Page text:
Hundred-year-old documents will give readers a glimpse into life in the post-World War I era, with the Wellesley Township Heritage and Historical Society publishing on its website handwritten ledgers and minutes from that time period.
In particular, writings from 1919-2008 show the early beginnings of the Women’s Institute in the Wellesley area. The Women’s Institute was founded by Adelaide Hoodless in 1897 to provide
rural women with an education, similar to the Farmers’ Institute geared towards men. Their early experiences of their village life, local conditions, issues and needs are described in detail within the digitized texts.
“They ran these short courses – some in cooking, some garment sewing, food safety and things like that,” said Nancy Maitland, the historical society’s curator. “Some of the younger girls in the village who may or may not have been members – they were trying to educate women about safety and good practices in the home. So after this course, the girls would get a certificate and they would be able to know how to garden, canning, all sorts of things like that.”
The Wellesley WI focused on four themes: education, fundraising, good works and social activities. The organization is still going strong to this day with 8,000 members in 672 branches across Canada.
Other records include an even broader 145-year span, beginning in 1853 to 2008, covering all facets of the community. The likes of Wellesley police village minutes, board of health committee minutes, Light and Power Commission minutes, and Bamberg School minutes, Wellesley PS documents and telephone system minutes all make up the published works that the heritage groups has gathered over the years.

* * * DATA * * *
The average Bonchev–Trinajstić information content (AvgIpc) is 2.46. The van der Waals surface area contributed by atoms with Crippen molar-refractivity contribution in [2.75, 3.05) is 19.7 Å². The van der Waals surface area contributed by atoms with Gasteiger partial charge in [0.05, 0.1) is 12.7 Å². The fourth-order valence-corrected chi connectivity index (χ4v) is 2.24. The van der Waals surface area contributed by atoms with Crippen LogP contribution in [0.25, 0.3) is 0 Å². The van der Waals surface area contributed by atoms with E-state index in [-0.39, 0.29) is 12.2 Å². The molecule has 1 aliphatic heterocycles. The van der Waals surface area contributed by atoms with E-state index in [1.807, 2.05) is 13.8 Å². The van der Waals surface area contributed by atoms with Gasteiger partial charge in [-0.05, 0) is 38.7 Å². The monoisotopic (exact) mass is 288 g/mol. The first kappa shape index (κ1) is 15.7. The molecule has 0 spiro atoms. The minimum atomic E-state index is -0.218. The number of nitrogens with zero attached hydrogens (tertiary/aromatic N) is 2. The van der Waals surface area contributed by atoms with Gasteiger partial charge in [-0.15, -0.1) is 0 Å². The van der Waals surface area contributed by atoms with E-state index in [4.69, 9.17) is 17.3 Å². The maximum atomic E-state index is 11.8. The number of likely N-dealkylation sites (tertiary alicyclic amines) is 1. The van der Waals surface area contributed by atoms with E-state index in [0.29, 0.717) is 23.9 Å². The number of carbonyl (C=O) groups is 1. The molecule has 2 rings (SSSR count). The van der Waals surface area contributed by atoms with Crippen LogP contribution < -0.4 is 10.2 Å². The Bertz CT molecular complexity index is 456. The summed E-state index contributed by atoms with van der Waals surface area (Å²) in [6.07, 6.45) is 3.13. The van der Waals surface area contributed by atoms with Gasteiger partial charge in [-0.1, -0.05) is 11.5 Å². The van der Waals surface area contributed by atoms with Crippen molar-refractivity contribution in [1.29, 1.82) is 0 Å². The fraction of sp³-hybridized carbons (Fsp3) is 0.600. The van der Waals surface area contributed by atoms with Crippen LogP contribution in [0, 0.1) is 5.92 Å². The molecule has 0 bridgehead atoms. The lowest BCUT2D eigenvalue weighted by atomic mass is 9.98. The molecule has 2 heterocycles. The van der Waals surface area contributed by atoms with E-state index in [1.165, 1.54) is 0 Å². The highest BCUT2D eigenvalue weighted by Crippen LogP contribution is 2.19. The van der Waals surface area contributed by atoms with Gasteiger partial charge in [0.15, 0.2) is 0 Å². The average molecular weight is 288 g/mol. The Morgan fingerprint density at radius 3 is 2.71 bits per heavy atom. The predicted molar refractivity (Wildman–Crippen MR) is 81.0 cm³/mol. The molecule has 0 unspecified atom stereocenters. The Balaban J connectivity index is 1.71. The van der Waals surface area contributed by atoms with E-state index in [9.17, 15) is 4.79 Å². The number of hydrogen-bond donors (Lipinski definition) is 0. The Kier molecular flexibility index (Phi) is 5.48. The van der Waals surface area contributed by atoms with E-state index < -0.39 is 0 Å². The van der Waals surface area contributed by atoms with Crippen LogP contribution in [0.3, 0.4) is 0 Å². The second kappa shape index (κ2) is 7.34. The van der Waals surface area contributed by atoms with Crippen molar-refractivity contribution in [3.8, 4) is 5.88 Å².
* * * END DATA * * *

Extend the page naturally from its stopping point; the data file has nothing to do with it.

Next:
“They were donated to the historical society quite a long time before I joined the organization,” said Maitland. “And that was minutes up to the 1900s and then the last secretary before the branch ceased operation got in touch with me and gave me that last volume going up to 2008.
“The very earliest minutes have been lost, so we can only assume they were just as busy in the later volumes.”
The move is in celebration of Heritage Week from February 18 to 23, five days dedicated to “to celebrate heritage in all its forms (cultural and natural, architectural, archaeological and collections), its diverse traditions and cultural expressions.” Continuing to celebrate is a heritage-day themed event on February 23. The Wellesley Township Heritage and Historical Society will host a display about Wellesley’s mills at Wilmot’s Heritage Day Celebration at the New Dundee Community Centre. The WTHHS Historical Room will be open for visitors on Saturday from 10 a.m. to 3 p.m., 1137 Henry St., in Wellesley village The documents can also be found on the group’s website.